Monthly Archives: November 2010

Supermarket French, Chanson French, and Arabic in repose

The French of Anna Sam and that of Juliette Gréco could hardly be more different.

The French of Gréco (pictured) is moody and melodramatic, as befits this veteran chanteuse. Her pitch swoops to low octave depths and her Rs rrrrroll,  as she sings of love, betrayal and Paris. The songs sound like personal confessions, but most are not:  she became famous by singing the poems and lyrics of Raymond Queneau, Jacques Prévert and others. Now in her 80s, Gréco is bringing her über-Frenchness to a London stage.

Anna Sam records the mendacious and the mundane that she overhears at the supermarket checkout.

Sam recently retired after eight years working as a hôtesse de caisse (cash till hostess) — that was her official title. Less officially, she was a beepeuse (a woman who beeps).  She was doing it to bankroll her university degree in French literature — not that the customers knew, or would have cared.

Anna Sam overhead humanity at its meanest and most idiotic. Couples surreptitiously kissing in the frozen food section, or having sex next to the detergents. People so umbilically attached to their mobile phones that that they didn’t stop to say “please” or “thank you.” Mothers telling their children: “If you don’t work hard at school, you’ll end up a like that lady behind the counter.” And when she clocked off and went home, Sam couldn’t stop hearing the beep…beep…beep of the scanner. She recorded her observations in a blog, which became a book, Les Tribulations d’une Caissière (translated into several languages including English).  Her fame may yet spread, with talk of a movie.

Also in the pod, the UN Security Council resolution that got lost in translation. Resolution 242. is one of the Security Council’s most famous documents, the so-called land-for-peace concept in the Middle East. The French and English versions don’t quite say the same thing. The result? Confusion and conflict, with no end in sight. Not a good advertisement for translation or multilingualism.

And to round things off, we hear from the founders of Meena, an Arabic-English bilingual poetry journal, out of the U.S. port of New Orleans and the Egyptian port of Alexandria. (Meena means port of entry). Arabic never did sound so sweet.

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Voting, vowing and singing in a foreign language

You may know this type of person: the guy — and it usually is a guy — who needs to know everything that everyone around him is saying. This is  a problem if everyone around him is speaking in a language he doesn’t understand. I have trained myself not to be that guy, but I know plenty of other reporters who are him. In a potentially insecure situation, you want to know what people are saying, especially if those people — say, your translator and your driver — appear to be in vociferous disagreement.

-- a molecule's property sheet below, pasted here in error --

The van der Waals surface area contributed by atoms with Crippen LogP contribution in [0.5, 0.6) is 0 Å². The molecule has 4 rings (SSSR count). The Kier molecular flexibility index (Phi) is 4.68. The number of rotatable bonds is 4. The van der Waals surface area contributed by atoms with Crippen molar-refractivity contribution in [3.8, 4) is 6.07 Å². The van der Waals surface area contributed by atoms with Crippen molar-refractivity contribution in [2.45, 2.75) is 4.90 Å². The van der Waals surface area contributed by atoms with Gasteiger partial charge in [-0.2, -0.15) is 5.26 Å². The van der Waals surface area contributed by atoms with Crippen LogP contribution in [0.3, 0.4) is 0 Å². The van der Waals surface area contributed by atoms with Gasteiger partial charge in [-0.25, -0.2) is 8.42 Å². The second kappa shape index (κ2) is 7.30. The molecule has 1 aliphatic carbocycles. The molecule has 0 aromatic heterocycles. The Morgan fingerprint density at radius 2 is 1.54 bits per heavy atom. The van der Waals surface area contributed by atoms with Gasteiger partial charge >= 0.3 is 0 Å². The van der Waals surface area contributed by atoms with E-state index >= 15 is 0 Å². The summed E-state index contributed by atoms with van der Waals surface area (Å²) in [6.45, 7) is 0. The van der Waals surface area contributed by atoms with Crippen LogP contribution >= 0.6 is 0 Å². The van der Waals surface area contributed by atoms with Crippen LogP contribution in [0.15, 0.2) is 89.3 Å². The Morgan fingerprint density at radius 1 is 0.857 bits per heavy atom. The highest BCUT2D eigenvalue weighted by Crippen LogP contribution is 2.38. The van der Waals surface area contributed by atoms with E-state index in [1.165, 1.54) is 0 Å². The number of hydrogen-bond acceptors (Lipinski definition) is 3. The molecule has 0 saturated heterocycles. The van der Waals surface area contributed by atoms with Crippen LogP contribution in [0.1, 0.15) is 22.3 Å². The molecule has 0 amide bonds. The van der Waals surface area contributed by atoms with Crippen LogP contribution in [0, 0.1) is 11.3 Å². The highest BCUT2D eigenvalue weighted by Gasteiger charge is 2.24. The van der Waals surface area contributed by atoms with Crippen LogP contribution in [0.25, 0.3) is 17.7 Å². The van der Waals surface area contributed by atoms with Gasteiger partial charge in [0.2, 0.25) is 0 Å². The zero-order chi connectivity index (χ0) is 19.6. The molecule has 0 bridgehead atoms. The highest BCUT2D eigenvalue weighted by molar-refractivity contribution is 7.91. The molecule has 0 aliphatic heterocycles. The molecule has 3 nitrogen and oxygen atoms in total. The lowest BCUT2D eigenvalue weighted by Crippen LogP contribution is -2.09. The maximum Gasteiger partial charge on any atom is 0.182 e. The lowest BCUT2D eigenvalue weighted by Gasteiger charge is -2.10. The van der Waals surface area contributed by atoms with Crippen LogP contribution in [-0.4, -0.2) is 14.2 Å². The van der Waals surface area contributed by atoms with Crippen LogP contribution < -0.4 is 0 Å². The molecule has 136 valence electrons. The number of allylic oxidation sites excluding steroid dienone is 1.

So even though I try not to be Mr Need-to-Know, the pod this week pays tribute to him. We have a couple of stories in which it really would have been useful to know what was being said.  First, we hear about Korean-Americans in Flushing, New York.  A community group, MinKwon Center for Community Action, tried to persuade some of these Korean-speakers to vote in November’s midterms. They found that many of these potential voters didn’t speak much English. And they didn’t speak much American election-ese either. All of which made it difficult for them to choose candidates, or see any point in doing so. Check out Alex G’s photo-set here.

Then, one of those throwaway-funny stories that’s also quite sad.  You may have seen the recent video of a wedding vow renewal ceremony in the Maldives. The couple in question were Swiss. The language of the ceremony was Dhivehi, not a word of which the couple understood. During the ceremony, things were said that shouldn’t have been said — curses, insults. The couple was oblivious until it was too late. They’re probably mortified. So is the tourism-dependent Maldivian government.

Also in this week’s pod,  a  master offers classes in Islamic calligraphy his Arlington, Virginia home. Mohamed Zakariya has been teaching calligraphy for more than 20 years, and practising it for more than 50 years. Zakariya grew up in California and was first turned on to Koranic calligraphy during a trip to Morocco. As well as teach, he has designed a stamp for the US Postal Service. He wrote an inscription that Barack Obama gave to the King of Saudi Arabia.

Finally, performing in a language that you don’t understand. I remember performing in a play at an art school in Denmark. At the time, my Danish was virtually non-existent. So my Danish friends were astonished to hear me utter complicated phrases perfectly. (Don’t knock memorization and repetition…) It so impressed them that they didn’t notice that I couldn’t act to save my life. Broadway star Amra-Faye Wright (pictured) went several steps further: first, she can act. She performed her role as Velma Kelly in the musical Chicago in Japanese, in Tokyo. Doing that got her interested in the language; she’s still taking classes in Japanese.

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